Tag Archives: Anne Tyler

Review of ‘Vinegar Girl’ by Anne Tyler

cover90226-medium.pngThanks to NetGalley and Random House UK, Vintage Publishing for the ARC of this book.

‘Vinegar Girl’ is Anne Tyler’s modern retelling of Shakespeare’s ‘The Taming of the Shrew’. I was really excited to read this book as Anne Tyler is one of my favourite authors and ’10 Things I Hate About You’ (another retelling of the play) is one of my favourite films. It also has elements of the film ‘Greencard’ which I also love.

However, I found the book somewhat underwhelming. I think it’s probably because Tyler has a near impossible job. Shakespeare’s source material is so flawed from a modern feminist perspective that it would be wrong to fully reproduce a story where a woman is ‘tamed’ aka ‘abused into submission’ by her husband. Therefore, Tyler backs down from the harshest elements of the story and the result is a bit fluffy and more chick-lit than I would expect from Anne Tyler. The book doesn’t have the depth of character which Tyler usually masters.

It feels a bit light-weight. The story follows Kate (the shrew) who is asked by her father to marry his foreign lab assistant whose visa is running out. She’s not really that shrew-like as she goes along with this plan fairly easily and it all works out happily in the end. The book doesn’t really include much of the other storyline of the play where suitors vye for Kate’s sister’s attention, retaining only the dubious tutor. As a result it’s probably a little short on plot.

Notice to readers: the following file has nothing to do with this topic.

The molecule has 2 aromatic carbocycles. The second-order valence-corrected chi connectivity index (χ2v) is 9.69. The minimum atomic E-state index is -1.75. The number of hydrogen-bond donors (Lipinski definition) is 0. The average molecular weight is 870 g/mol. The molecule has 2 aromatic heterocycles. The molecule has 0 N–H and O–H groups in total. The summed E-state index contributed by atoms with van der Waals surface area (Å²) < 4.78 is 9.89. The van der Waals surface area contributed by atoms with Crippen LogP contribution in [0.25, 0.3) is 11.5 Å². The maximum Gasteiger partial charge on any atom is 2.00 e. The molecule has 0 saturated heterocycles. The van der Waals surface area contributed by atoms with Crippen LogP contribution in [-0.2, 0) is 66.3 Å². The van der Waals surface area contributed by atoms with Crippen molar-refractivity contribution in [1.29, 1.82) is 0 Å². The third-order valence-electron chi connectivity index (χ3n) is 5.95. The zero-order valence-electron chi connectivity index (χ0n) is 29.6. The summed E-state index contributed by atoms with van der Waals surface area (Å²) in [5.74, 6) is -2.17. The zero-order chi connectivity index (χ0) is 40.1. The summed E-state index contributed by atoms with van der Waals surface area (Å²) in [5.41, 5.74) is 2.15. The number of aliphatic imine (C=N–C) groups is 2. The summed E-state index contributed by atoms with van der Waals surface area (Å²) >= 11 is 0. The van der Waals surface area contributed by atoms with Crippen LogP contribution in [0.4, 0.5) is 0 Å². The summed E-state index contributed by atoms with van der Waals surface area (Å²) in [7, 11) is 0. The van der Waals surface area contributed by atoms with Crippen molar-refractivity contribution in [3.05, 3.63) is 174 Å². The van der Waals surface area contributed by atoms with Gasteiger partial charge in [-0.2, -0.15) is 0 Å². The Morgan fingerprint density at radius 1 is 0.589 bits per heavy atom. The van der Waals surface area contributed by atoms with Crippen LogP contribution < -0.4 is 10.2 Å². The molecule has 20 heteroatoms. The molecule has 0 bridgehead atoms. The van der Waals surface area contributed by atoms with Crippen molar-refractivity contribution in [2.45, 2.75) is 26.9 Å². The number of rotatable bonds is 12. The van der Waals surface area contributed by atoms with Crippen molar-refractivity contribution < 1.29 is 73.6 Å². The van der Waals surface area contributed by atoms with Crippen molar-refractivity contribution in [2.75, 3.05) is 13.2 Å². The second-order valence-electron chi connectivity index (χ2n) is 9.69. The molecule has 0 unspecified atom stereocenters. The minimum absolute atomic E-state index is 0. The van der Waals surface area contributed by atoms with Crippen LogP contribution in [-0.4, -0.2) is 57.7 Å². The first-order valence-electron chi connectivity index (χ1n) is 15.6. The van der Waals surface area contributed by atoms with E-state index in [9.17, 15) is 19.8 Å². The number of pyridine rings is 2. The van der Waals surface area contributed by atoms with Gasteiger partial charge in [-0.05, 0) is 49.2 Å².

However, it is an easy, quick, inoffensive read which may be a good introduction to Shakespeare for younger readers who are not confident enough to tackle the source material directly.


Review of ‘A Spool of Blue Thread’ by Anne Tyler

A spool of blue threadAnne Tyler is one of my very favourite authors. She is fabulous at creating narratives about the intricacies of family dynamics, including oddball characters and the complicated ways in which people love each other. So I was eagerly anticipating the paperback release of her latest novel, which at the time I believed was to be her last, although happily it is not.

I often find with Tyler’s novels that I really enjoy reading the book but I’m left disappointed by the ending. This was the case with this book. The novel paints a portrait of the Whitshank family over four generations and the house in which they live. I really liked reading about the modern day family, but I was less interested in the older generation which is the focus of the last third of the book so I found my enjoyment drifted towards the end.

Rather than having a driving narrative plot, it is more a series of vignettes about important moments in the family’s life. I would have preferred if the book had just stayed in the present day and delved more into the motivations and peculiarities of the family members the book portrayed at its beginning, with whom I felt very engaged. However, I cannot deny the quality of Tyler’s writing and her ability to create real multi-layered characters and amusing, touching family situations.